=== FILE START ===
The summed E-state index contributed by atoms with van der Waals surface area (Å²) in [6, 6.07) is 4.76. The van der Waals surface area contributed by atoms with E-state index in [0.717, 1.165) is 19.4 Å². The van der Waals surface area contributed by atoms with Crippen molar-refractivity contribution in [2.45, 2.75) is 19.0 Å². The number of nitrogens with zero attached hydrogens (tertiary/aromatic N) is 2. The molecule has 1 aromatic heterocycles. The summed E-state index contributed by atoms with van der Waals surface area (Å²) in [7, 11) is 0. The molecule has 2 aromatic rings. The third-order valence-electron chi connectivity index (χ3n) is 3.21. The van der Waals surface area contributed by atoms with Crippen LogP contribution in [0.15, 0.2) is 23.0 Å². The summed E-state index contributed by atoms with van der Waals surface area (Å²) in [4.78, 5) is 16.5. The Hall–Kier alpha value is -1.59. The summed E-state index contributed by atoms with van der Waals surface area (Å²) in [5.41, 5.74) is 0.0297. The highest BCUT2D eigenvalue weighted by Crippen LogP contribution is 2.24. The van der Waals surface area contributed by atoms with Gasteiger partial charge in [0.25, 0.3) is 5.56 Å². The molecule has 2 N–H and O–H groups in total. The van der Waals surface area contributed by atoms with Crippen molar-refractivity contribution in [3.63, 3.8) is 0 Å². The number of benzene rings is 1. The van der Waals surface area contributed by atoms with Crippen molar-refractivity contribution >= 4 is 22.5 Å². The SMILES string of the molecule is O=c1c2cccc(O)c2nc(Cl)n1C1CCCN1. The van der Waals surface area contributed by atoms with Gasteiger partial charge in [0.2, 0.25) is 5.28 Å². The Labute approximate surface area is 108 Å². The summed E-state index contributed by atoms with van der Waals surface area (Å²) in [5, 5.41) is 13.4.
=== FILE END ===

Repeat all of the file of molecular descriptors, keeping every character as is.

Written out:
The summed E-state index contributed by atoms with van der Waals surface area (Å²) in [6, 6.07) is 4.76. The van der Waals surface area contributed by atoms with E-state index in [0.717, 1.165) is 19.4 Å². The van der Waals surface area contributed by atoms with Crippen molar-refractivity contribution in [2.45, 2.75) is 19.0 Å². The number of nitrogens with zero attached hydrogens (tertiary/aromatic N) is 2. The molecule has 1 aromatic heterocycles. The summed E-state index contributed by atoms with van der Waals surface area (Å²) in [7, 11) is 0. The molecule has 2 aromatic rings. The third-order valence-electron chi connectivity index (χ3n) is 3.21. The van der Waals surface area contributed by atoms with Crippen LogP contribution in [0.15, 0.2) is 23.0 Å². The summed E-state index contributed by atoms with van der Waals surface area (Å²) in [4.78, 5) is 16.5. The Hall–Kier alpha value is -1.59. The summed E-state index contributed by atoms with van der Waals surface area (Å²) in [5.41, 5.74) is 0.0297. The highest BCUT2D eigenvalue weighted by Crippen LogP contribution is 2.24. The van der Waals surface area contributed by atoms with Gasteiger partial charge in [0.25, 0.3) is 5.56 Å². The molecule has 2 N–H and O–H groups in total. The van der Waals surface area contributed by atoms with Crippen molar-refractivity contribution in [3.63, 3.8) is 0 Å². The number of benzene rings is 1. The van der Waals surface area contributed by atoms with Crippen molar-refractivity contribution >= 4 is 22.5 Å². The SMILES string of the molecule is O=c1c2cccc(O)c2nc(Cl)n1C1CCCN1. The van der Waals surface area contributed by atoms with Gasteiger partial charge in [0.2, 0.25) is 5.28 Å². The Labute approximate surface area is 108 Å². The summed E-state index contributed by atoms with van der Waals surface area (Å²) in [5, 5.41) is 13.4.